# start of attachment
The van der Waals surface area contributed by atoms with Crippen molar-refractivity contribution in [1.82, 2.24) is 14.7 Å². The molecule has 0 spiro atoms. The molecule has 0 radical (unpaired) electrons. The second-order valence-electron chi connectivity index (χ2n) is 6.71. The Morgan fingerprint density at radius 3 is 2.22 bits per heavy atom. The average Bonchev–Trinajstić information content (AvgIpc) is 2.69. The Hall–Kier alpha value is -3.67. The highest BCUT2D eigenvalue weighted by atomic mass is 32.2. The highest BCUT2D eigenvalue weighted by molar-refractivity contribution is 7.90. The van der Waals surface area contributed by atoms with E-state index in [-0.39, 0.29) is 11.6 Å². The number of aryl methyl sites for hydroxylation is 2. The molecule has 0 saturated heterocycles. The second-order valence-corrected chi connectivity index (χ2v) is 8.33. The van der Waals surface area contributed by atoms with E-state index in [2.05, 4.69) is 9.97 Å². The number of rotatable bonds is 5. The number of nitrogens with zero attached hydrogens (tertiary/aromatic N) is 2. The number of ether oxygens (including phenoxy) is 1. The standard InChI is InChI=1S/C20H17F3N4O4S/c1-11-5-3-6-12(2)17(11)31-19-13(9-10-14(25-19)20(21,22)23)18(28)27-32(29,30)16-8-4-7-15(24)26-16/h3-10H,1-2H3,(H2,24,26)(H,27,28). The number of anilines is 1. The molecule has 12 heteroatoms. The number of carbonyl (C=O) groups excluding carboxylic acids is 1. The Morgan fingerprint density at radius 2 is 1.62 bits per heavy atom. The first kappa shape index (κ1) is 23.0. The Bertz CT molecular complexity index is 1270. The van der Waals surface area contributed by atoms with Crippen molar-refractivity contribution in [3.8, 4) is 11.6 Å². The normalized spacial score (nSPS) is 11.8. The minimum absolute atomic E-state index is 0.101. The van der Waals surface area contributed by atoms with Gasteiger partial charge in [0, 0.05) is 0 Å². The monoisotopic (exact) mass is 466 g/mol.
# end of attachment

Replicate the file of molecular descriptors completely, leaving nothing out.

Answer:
The van der Waals surface area contributed by atoms with Crippen molar-refractivity contribution in [1.82, 2.24) is 14.7 Å². The molecule has 0 spiro atoms. The molecule has 0 radical (unpaired) electrons. The second-order valence-electron chi connectivity index (χ2n) is 6.71. The Morgan fingerprint density at radius 3 is 2.22 bits per heavy atom. The average Bonchev–Trinajstić information content (AvgIpc) is 2.69. The Hall–Kier alpha value is -3.67. The highest BCUT2D eigenvalue weighted by atomic mass is 32.2. The highest BCUT2D eigenvalue weighted by molar-refractivity contribution is 7.90. The van der Waals surface area contributed by atoms with E-state index in [-0.39, 0.29) is 11.6 Å². The number of aryl methyl sites for hydroxylation is 2. The molecule has 0 saturated heterocycles. The second-order valence-corrected chi connectivity index (χ2v) is 8.33. The van der Waals surface area contributed by atoms with E-state index in [2.05, 4.69) is 9.97 Å². The number of rotatable bonds is 5. The number of nitrogens with zero attached hydrogens (tertiary/aromatic N) is 2. The number of ether oxygens (including phenoxy) is 1. The standard InChI is InChI=1S/C20H17F3N4O4S/c1-11-5-3-6-12(2)17(11)31-19-13(9-10-14(25-19)20(21,22)23)18(28)27-32(29,30)16-8-4-7-15(24)26-16/h3-10H,1-2H3,(H2,24,26)(H,27,28). The number of anilines is 1. The molecule has 12 heteroatoms. The number of carbonyl (C=O) groups excluding carboxylic acids is 1. The Morgan fingerprint density at radius 2 is 1.62 bits per heavy atom. The first kappa shape index (κ1) is 23.0. The Bertz CT molecular complexity index is 1270. The van der Waals surface area contributed by atoms with Crippen molar-refractivity contribution in [3.8, 4) is 11.6 Å². The normalized spacial score (nSPS) is 11.8. The minimum absolute atomic E-state index is 0.101. The van der Waals surface area contributed by atoms with Gasteiger partial charge in [0, 0.05) is 0 Å². The monoisotopic (exact) mass is 466 g/mol.